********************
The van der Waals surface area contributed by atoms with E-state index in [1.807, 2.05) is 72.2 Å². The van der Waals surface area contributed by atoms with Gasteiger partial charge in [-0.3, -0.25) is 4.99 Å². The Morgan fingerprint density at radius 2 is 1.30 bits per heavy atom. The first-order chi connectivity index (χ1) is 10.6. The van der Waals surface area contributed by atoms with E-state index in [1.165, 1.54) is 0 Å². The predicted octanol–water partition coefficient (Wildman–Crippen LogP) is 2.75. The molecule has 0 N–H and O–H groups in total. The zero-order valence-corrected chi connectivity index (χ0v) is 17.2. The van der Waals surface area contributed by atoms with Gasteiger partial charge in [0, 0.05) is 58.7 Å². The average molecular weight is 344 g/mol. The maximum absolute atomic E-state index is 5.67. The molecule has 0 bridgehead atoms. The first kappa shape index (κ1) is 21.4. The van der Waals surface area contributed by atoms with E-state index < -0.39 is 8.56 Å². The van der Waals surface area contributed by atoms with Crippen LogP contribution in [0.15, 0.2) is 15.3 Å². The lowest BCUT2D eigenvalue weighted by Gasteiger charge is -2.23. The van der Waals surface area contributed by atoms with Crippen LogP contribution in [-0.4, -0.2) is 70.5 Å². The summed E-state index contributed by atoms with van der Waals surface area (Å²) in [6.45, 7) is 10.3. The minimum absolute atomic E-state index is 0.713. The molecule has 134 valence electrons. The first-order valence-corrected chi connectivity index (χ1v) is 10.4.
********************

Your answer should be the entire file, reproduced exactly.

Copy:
The van der Waals surface area contributed by atoms with E-state index in [1.807, 2.05) is 72.2 Å². The van der Waals surface area contributed by atoms with Gasteiger partial charge in [-0.3, -0.25) is 4.99 Å². The Morgan fingerprint density at radius 2 is 1.30 bits per heavy atom. The first-order chi connectivity index (χ1) is 10.6. The van der Waals surface area contributed by atoms with E-state index in [1.165, 1.54) is 0 Å². The predicted octanol–water partition coefficient (Wildman–Crippen LogP) is 2.75. The molecule has 0 N–H and O–H groups in total. The zero-order valence-corrected chi connectivity index (χ0v) is 17.2. The van der Waals surface area contributed by atoms with Gasteiger partial charge in [0, 0.05) is 58.7 Å². The average molecular weight is 344 g/mol. The maximum absolute atomic E-state index is 5.67. The molecule has 0 bridgehead atoms. The first kappa shape index (κ1) is 21.4. The van der Waals surface area contributed by atoms with E-state index < -0.39 is 8.56 Å². The van der Waals surface area contributed by atoms with Crippen LogP contribution in [0.15, 0.2) is 15.3 Å². The lowest BCUT2D eigenvalue weighted by Gasteiger charge is -2.23. The van der Waals surface area contributed by atoms with Crippen LogP contribution in [-0.4, -0.2) is 70.5 Å². The summed E-state index contributed by atoms with van der Waals surface area (Å²) in [6.45, 7) is 10.3. The minimum absolute atomic E-state index is 0.713. The molecule has 134 valence electrons. The first-order valence-corrected chi connectivity index (χ1v) is 10.4.